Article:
GC: What are the benefits of being corporate secretary as well as general counsel?

JL: Being a corporate secretary, there’s a lot of work supporting our board of directors, which I share with our chief operating officer and our CEO, as well as the rest of the senior management team. Making sure that the board has a very comprehensive understanding of what’s going on in the company at all levels is critical.

The role of board secretary has its own specific functional roles, but one really important aspect is that you sit in board meetings and, as a result, you have a very good understanding of the board’s strategy for the company. That allows you to see around corners, because you understand exactly where they are trying to target the company’s trajectory, which allows you to push those initiatives down further in the organisation and confirm that the proper tactics are in place for where we want to go.

GC: How important is your own background as a scientist to being able to operate effectively as a general counsel in a company like Seattle Genetics?

JL: Our current chief operating officer doesn’t have a scientific degree, but he was able to do my job extremely well, and he is very adept at all things scientific and clinical. But although not essential, my technical background is extraordinarily helpful because it gives me a leg up and a common vocabulary to understand many things – there are a lot of basics that I can lean on. Having said that, there is very specific industry and company knowledge that is required. One thing I tell my people about the role of general counsel is that you cease to become a specialist in any area of the law, but you become a specialist in your company and your company’s business. So even if you have a scientific background, you still have to do a lot of learning, and tailor it very specifically to your company.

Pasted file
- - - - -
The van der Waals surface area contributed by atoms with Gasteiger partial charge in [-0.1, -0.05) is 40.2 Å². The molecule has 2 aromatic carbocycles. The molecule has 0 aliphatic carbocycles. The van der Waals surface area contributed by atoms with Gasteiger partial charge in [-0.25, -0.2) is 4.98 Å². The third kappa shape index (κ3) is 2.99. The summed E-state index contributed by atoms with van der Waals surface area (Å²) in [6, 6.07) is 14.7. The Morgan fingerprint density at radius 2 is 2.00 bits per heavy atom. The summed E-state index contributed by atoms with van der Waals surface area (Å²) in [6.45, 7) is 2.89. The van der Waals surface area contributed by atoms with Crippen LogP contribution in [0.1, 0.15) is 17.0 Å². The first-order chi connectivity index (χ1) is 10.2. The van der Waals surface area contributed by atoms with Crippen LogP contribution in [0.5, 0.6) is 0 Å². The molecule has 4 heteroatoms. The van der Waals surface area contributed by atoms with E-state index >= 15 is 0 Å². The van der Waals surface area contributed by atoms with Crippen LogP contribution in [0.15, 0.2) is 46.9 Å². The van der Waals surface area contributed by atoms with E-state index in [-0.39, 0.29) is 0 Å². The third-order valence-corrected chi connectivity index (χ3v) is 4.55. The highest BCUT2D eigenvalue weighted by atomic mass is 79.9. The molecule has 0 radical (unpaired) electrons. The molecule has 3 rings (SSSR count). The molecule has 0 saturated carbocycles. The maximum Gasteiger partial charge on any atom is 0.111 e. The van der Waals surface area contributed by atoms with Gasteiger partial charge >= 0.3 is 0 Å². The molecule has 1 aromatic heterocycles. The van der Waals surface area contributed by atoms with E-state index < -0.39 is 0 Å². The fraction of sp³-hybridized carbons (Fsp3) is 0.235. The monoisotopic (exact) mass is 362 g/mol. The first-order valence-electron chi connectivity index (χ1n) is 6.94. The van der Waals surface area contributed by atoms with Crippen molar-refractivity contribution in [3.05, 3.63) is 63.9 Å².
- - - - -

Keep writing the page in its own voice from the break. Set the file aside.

GC: Could it almost be advantageous to not have a scientific background in some cases?

JL: Yes, and I think this is why it’s important for every functional area, including legal, to have a real diversity of talent – people who come from engineering, from technical fields, or frankly people who are psychology majors and so on. There’s a real strength in having diversity of thinking, because I do think that scientists have a common training, and we all go down the same pathway to diagnosing problems. Sometimes solutions are presented in a way that isn’t necessarily problem solving but brainstorming, or looking at it from a broader picture of: what is the real essence of the issue here? I have several people in my legal group who aren’t scientists by training.

GC: What are the biggest things that the legal department has been dealing with for Seattle Genetics over the past 12 to 18 months?

JL: As I mentioned earlier, there’s been exponential growth in our company and we are transitioning from having a smaller company’s legal problems to a larger company’s legal problems. As a result, there’s been an increase in deal work arising from collaborations and transactions.

There’s also been a lot of activity on the dispute resolution / litigation side. We’ve added some new personnel with expertise in that area because of how much work it represents.

GC: What is the achievement that you are most proud of from your time at Seattle Genetics?

JL: What I am really most proud of is that I have recruited and built a great group. The people that I managed to bring in to the company have been stellar, top-notch lawyers who are really experienced and have a thoughtful way of providing great service to the company, as well as a balance of smartness, ethics, and interest in being efficient and moving the company’s business along.

I think I’ll come full circle and say one of the great things about being a general counsel is that you have a huge purview into the business in addition to solving legal problems, so it’s a very fun job.